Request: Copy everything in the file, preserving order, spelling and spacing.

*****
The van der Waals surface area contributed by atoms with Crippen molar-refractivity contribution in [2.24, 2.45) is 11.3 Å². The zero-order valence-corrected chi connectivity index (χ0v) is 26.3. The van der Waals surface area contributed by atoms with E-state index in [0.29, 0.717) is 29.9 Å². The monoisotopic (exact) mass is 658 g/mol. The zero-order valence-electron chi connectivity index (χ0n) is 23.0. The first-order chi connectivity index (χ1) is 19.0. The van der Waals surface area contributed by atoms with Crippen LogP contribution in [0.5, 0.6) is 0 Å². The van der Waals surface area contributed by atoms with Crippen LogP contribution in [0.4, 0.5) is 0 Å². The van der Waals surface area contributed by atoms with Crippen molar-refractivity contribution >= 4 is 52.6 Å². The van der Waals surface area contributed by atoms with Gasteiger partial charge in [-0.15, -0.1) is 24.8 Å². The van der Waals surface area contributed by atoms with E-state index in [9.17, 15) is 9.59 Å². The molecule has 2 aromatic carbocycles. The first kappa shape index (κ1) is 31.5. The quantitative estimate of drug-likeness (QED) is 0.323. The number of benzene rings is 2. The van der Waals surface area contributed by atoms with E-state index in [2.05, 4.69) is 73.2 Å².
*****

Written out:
The van der Waals surface area contributed by atoms with Crippen molar-refractivity contribution in [2.24, 2.45) is 11.3 Å². The zero-order valence-corrected chi connectivity index (χ0v) is 26.3. The van der Waals surface area contributed by atoms with E-state index in [0.29, 0.717) is 29.9 Å². The monoisotopic (exact) mass is 658 g/mol. The zero-order valence-electron chi connectivity index (χ0n) is 23.0. The first-order chi connectivity index (χ1) is 19.0. The van der Waals surface area contributed by atoms with Crippen LogP contribution in [0.5, 0.6) is 0 Å². The van der Waals surface area contributed by atoms with Crippen LogP contribution in [0.4, 0.5) is 0 Å². The van der Waals surface area contributed by atoms with Crippen molar-refractivity contribution >= 4 is 52.6 Å². The van der Waals surface area contributed by atoms with Gasteiger partial charge in [-0.15, -0.1) is 24.8 Å². The van der Waals surface area contributed by atoms with E-state index in [9.17, 15) is 9.59 Å². The molecule has 2 aromatic carbocycles. The first kappa shape index (κ1) is 31.5. The quantitative estimate of drug-likeness (QED) is 0.323. The number of benzene rings is 2. The van der Waals surface area contributed by atoms with E-state index in [2.05, 4.69) is 73.2 Å².